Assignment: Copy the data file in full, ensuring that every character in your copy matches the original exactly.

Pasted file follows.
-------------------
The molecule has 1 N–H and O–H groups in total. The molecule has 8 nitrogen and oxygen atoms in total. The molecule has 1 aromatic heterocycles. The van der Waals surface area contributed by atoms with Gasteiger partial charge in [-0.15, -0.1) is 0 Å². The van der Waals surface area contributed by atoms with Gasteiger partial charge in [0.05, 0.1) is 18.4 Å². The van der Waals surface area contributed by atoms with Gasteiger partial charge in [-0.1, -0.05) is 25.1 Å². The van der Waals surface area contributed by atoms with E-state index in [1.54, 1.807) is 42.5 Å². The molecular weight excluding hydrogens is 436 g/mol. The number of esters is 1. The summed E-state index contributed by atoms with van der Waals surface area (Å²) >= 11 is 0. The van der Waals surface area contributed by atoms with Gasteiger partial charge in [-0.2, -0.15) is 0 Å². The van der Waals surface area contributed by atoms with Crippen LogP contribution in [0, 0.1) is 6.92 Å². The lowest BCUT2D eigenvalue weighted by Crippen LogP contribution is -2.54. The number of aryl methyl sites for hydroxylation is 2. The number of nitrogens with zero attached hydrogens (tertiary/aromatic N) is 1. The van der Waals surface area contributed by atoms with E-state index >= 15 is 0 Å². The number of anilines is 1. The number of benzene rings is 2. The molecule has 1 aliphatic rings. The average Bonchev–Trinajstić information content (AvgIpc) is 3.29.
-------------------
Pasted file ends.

The molecule has 1 N–H and O–H groups in total. The molecule has 8 nitrogen and oxygen atoms in total. The molecule has 1 aromatic heterocycles. The van der Waals surface area contributed by atoms with Gasteiger partial charge in [-0.15, -0.1) is 0 Å². The van der Waals surface area contributed by atoms with Gasteiger partial charge in [0.05, 0.1) is 18.4 Å². The van der Waals surface area contributed by atoms with Gasteiger partial charge in [-0.1, -0.05) is 25.1 Å². The van der Waals surface area contributed by atoms with E-state index in [1.54, 1.807) is 42.5 Å². The molecular weight excluding hydrogens is 436 g/mol. The number of esters is 1. The summed E-state index contributed by atoms with van der Waals surface area (Å²) >= 11 is 0. The van der Waals surface area contributed by atoms with Gasteiger partial charge in [-0.2, -0.15) is 0 Å². The van der Waals surface area contributed by atoms with Crippen LogP contribution in [0, 0.1) is 6.92 Å². The lowest BCUT2D eigenvalue weighted by Crippen LogP contribution is -2.54. The number of aryl methyl sites for hydroxylation is 2. The number of nitrogens with zero attached hydrogens (tertiary/aromatic N) is 1. The van der Waals surface area contributed by atoms with E-state index >= 15 is 0 Å². The number of anilines is 1. The number of benzene rings is 2. The molecule has 1 aliphatic rings. The average Bonchev–Trinajstić information content (AvgIpc) is 3.29.